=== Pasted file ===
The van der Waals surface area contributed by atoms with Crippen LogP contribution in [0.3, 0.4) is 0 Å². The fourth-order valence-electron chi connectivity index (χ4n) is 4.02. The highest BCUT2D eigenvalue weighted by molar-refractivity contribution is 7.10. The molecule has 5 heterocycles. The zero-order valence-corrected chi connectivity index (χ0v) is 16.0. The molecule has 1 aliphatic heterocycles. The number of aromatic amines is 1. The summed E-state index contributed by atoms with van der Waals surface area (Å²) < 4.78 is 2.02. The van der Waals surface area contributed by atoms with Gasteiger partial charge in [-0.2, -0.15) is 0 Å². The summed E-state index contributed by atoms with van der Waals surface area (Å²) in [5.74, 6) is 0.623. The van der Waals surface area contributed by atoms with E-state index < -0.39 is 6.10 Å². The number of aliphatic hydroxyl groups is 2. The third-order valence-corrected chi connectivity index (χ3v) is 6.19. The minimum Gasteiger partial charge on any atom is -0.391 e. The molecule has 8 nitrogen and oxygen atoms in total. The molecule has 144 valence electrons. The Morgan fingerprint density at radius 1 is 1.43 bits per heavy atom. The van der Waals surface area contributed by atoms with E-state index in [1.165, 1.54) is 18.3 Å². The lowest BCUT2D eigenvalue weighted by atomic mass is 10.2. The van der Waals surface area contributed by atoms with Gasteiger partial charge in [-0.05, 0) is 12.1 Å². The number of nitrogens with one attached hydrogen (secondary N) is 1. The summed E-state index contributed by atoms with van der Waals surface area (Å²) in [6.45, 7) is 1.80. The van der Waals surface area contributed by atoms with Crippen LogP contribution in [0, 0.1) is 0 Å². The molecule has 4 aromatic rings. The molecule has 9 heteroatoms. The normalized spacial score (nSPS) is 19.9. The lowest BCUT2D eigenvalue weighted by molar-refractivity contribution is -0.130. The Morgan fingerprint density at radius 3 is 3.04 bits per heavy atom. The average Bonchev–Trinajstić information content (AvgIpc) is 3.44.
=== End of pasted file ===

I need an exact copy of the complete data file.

The van der Waals surface area contributed by atoms with Crippen LogP contribution in [0.3, 0.4) is 0 Å². The fourth-order valence-electron chi connectivity index (χ4n) is 4.02. The highest BCUT2D eigenvalue weighted by molar-refractivity contribution is 7.10. The molecule has 5 heterocycles. The zero-order valence-corrected chi connectivity index (χ0v) is 16.0. The molecule has 1 aliphatic heterocycles. The number of aromatic amines is 1. The summed E-state index contributed by atoms with van der Waals surface area (Å²) < 4.78 is 2.02. The van der Waals surface area contributed by atoms with Gasteiger partial charge in [-0.2, -0.15) is 0 Å². The summed E-state index contributed by atoms with van der Waals surface area (Å²) in [5.74, 6) is 0.623. The van der Waals surface area contributed by atoms with E-state index < -0.39 is 6.10 Å². The number of aliphatic hydroxyl groups is 2. The third-order valence-corrected chi connectivity index (χ3v) is 6.19. The minimum Gasteiger partial charge on any atom is -0.391 e. The molecule has 8 nitrogen and oxygen atoms in total. The molecule has 144 valence electrons. The Morgan fingerprint density at radius 1 is 1.43 bits per heavy atom. The van der Waals surface area contributed by atoms with E-state index in [1.165, 1.54) is 18.3 Å². The lowest BCUT2D eigenvalue weighted by atomic mass is 10.2. The van der Waals surface area contributed by atoms with Gasteiger partial charge in [-0.05, 0) is 12.1 Å². The number of nitrogens with one attached hydrogen (secondary N) is 1. The summed E-state index contributed by atoms with van der Waals surface area (Å²) in [6.45, 7) is 1.80. The van der Waals surface area contributed by atoms with Crippen LogP contribution in [0, 0.1) is 0 Å². The molecule has 4 aromatic rings. The molecule has 9 heteroatoms. The normalized spacial score (nSPS) is 19.9. The lowest BCUT2D eigenvalue weighted by molar-refractivity contribution is -0.130. The Morgan fingerprint density at radius 3 is 3.04 bits per heavy atom. The average Bonchev–Trinajstić information content (AvgIpc) is 3.44.